The Raptors have a players sub-committee made up of Kyle Lowry, Fred VanVleet and Marc Gasol where members of the team can go to bring up matters of racial and social justice. There’s another sub-committee with management and some of the coaching staff that includes Nurse, Wesbter and team president Masai Ujiri that can be relied upon as a resource as well.
This has created a mosaic of thought within the Raptors organization. It has given players the freedom to express their feelings on the matter of racial inequality right from the outset of this movement’s beginning, sparked by the killing of George Floyd.
It’s a probable cause why a player like Norman Powell felt comfortable criticizing the NBA’s approved list of social justice messages players can wear Thursday and why his teammate Malcolm Miller also had no problem echoing his sentiment.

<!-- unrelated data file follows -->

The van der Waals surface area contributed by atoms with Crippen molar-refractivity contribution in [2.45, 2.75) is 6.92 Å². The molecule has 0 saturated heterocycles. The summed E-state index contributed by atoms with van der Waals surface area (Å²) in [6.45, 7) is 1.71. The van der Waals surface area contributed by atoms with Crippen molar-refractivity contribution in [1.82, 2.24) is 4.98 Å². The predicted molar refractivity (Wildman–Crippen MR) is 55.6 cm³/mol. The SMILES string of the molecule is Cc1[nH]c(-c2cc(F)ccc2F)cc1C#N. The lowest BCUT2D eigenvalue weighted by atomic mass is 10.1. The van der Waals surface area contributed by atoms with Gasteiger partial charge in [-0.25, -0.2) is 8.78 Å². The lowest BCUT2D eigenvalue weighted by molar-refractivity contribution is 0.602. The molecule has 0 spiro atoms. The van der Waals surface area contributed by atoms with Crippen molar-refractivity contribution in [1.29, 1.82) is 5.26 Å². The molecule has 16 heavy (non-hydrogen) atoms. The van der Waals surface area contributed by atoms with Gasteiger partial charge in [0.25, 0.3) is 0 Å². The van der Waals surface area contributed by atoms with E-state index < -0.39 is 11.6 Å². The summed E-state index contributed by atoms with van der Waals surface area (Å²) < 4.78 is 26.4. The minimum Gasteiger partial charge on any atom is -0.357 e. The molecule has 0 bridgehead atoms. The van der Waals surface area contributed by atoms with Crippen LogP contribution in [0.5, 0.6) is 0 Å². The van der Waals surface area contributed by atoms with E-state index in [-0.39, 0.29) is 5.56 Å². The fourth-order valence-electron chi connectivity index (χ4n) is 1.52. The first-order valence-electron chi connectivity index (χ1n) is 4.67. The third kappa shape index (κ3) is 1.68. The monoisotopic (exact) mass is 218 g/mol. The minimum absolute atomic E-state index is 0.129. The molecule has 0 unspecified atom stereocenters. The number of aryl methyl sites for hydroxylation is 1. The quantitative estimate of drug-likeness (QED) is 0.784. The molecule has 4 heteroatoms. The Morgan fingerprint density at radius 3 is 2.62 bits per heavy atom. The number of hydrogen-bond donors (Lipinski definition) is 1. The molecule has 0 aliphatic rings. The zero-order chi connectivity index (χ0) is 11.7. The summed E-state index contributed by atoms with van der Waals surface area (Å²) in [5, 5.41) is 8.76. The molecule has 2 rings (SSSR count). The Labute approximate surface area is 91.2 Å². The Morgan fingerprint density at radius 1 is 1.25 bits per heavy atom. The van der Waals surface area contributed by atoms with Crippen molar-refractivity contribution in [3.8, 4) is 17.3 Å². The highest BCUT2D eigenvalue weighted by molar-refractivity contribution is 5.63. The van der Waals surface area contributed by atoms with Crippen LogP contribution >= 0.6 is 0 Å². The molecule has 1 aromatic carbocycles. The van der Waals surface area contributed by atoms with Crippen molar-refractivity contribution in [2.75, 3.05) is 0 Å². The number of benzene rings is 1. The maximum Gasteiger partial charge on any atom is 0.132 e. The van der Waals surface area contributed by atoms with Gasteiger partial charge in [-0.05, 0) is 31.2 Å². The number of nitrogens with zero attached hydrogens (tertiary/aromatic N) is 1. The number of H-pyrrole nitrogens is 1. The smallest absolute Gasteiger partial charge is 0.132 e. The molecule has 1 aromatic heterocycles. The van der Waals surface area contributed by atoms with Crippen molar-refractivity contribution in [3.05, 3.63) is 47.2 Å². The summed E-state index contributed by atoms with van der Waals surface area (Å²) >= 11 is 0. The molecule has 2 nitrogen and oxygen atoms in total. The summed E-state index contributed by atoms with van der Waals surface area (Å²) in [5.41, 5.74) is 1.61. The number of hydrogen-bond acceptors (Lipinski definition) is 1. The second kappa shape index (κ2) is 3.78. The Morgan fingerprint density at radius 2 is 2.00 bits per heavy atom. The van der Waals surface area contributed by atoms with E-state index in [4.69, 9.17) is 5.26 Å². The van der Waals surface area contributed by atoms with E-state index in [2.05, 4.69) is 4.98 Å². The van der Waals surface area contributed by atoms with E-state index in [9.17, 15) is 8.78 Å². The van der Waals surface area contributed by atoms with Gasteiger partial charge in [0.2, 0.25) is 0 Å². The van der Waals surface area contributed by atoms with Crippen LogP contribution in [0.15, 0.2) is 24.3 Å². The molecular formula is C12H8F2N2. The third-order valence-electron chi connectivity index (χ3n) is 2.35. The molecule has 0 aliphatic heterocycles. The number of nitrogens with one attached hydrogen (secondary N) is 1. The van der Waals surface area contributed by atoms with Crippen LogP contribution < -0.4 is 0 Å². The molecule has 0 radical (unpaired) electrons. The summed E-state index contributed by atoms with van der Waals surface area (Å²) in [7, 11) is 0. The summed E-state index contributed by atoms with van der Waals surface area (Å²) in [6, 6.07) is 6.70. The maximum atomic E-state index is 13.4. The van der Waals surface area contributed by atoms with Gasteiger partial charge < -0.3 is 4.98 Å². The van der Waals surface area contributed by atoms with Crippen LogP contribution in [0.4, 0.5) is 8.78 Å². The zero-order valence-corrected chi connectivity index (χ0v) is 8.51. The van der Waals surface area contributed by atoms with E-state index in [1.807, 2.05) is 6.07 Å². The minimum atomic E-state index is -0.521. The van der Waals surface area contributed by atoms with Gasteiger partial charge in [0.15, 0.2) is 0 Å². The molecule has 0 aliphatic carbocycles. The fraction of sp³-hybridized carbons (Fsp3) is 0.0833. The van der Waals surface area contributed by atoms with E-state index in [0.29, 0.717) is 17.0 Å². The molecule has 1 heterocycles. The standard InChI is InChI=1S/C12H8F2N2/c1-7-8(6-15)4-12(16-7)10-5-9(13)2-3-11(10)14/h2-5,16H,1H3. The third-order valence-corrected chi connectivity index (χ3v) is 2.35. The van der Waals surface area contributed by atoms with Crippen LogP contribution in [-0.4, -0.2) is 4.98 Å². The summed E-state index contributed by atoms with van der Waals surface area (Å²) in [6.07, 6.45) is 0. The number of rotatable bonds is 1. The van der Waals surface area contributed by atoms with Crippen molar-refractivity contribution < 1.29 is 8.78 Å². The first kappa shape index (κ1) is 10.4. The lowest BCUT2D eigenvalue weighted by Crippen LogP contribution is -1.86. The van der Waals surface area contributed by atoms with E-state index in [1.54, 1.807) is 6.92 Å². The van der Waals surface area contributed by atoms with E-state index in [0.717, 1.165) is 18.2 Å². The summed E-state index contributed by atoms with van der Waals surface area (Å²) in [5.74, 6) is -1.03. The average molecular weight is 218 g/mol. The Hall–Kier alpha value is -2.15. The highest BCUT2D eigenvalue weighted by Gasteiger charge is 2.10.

“I definitely understand the NBA trying to give us a platform, give us a voice, use their platform,” said Miller. “But, at the same time, I feel like limiting the options is cookie-cutter. It’s a little bit of a censorship, almost, of what we want to say.”
Also like Powell, Miller is choosing to wear “Black Lives Matter” because he believes it’s an important movement. Unlike Powell, however, Miller doesn’t know what he’d put on the back of his jersey if given the choice, mainly because once the final list of choices was sent out, he hadn’t narrowed down what he wanted to say.